The patient is a 30 year old white woman, the fourth child of a non-consanguineous couple, without any history of similar cases in the family. The patient was born full-term, with a Cesarean section, after a pregnancy without intercurrences. During her first year of life, she had several episodes of infection (otitis and tonsillitis) as well as constipation where laxative use was needed. At 3 months, she had a convulsive crisis during fever. In relation to her neuropsychomotor development, the mother recalls she supported her own head at 6 months and pronounced her first words at the age of three. The patient was also unable to accompany normal school, failing several grades. After a long period without intercurrences, she began with blepharospasm together with cervical dystonia. She presented telarche at the age of 12 and menarche at 13, and at around 20 she began with menstrual irregularity. The hormonal evaluation conducted later diagnosed hypothyroidism due to Hashimoto thyroiditis.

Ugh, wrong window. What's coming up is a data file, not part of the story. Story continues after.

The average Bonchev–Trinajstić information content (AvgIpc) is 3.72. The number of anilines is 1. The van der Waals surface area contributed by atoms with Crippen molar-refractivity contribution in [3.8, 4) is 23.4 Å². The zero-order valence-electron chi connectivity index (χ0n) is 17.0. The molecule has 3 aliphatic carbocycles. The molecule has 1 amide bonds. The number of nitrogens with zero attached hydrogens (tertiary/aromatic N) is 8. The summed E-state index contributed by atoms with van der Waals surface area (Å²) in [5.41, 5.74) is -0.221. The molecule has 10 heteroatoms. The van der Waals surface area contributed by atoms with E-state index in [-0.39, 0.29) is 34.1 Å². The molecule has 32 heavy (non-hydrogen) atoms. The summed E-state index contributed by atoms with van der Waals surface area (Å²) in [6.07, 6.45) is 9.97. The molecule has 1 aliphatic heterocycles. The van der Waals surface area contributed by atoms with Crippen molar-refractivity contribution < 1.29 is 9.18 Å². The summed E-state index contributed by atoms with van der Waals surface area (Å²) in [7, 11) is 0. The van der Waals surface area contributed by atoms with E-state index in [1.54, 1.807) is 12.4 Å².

During the physical exam at the age of 30, she presented obesity (weighing 70 kg, between the 90-97 percentiles), short stature (149 cm, under the 3 percentile), brachycephaly, but without microcephalia (head circumference of 53 cm - between the 2-50 percentiles), rounded face, ocular hypertelorism (interpupillary distance higher than the 97 percentile), ptosis, blepharospasm, corneal opacification, hypoplasia of the middle third of the face, broad nasal bridge, high palate, short and broad neck, low posterior hairline, broad thorax and accentuated cervical kyphosis (Figs 1A and B). She also had dextroconvex thoracic scoliosis, small hands and feet with hyperconvex nails (Figs 1C and D) and achromic spots of different sizes, spread about the body (thorax, dorsum and members), and vitiligo was diagnosed. The face remained in a fixed position, always turned to the right and downwards (Figs 1A and B). Nuclear magnetic resonance of the skull revealed a dilated ventricular system, with the presence of multiple hypersinal foci at T2 and DP in the semi-oval centers, without gadolinium impregnation, suggestive of demyeliminating lesions, and around the lateral ventricles and third ventricle, suggestive of periependimal leukomalacia (Fig 2A). Electroencephalograph assessment was normal. The thorax radiograph revealed hyperkyphosis with a reduction in body height at the seventh thoracic vertebra and dextroconvex thoracic scoliosis. Ophthalmological evaluation verified the presence of intense photophobia, bilateral keratocone with lower conjunctival pannus in the right eye and the entire left eye. Chromosomal analysis through GTG banding karyotype revealed a deletion involving the short arm of chromosome 18: 46,XX,del(18)(p11.1) (Figs 2B and 2C). The karyotype of the parents was normal.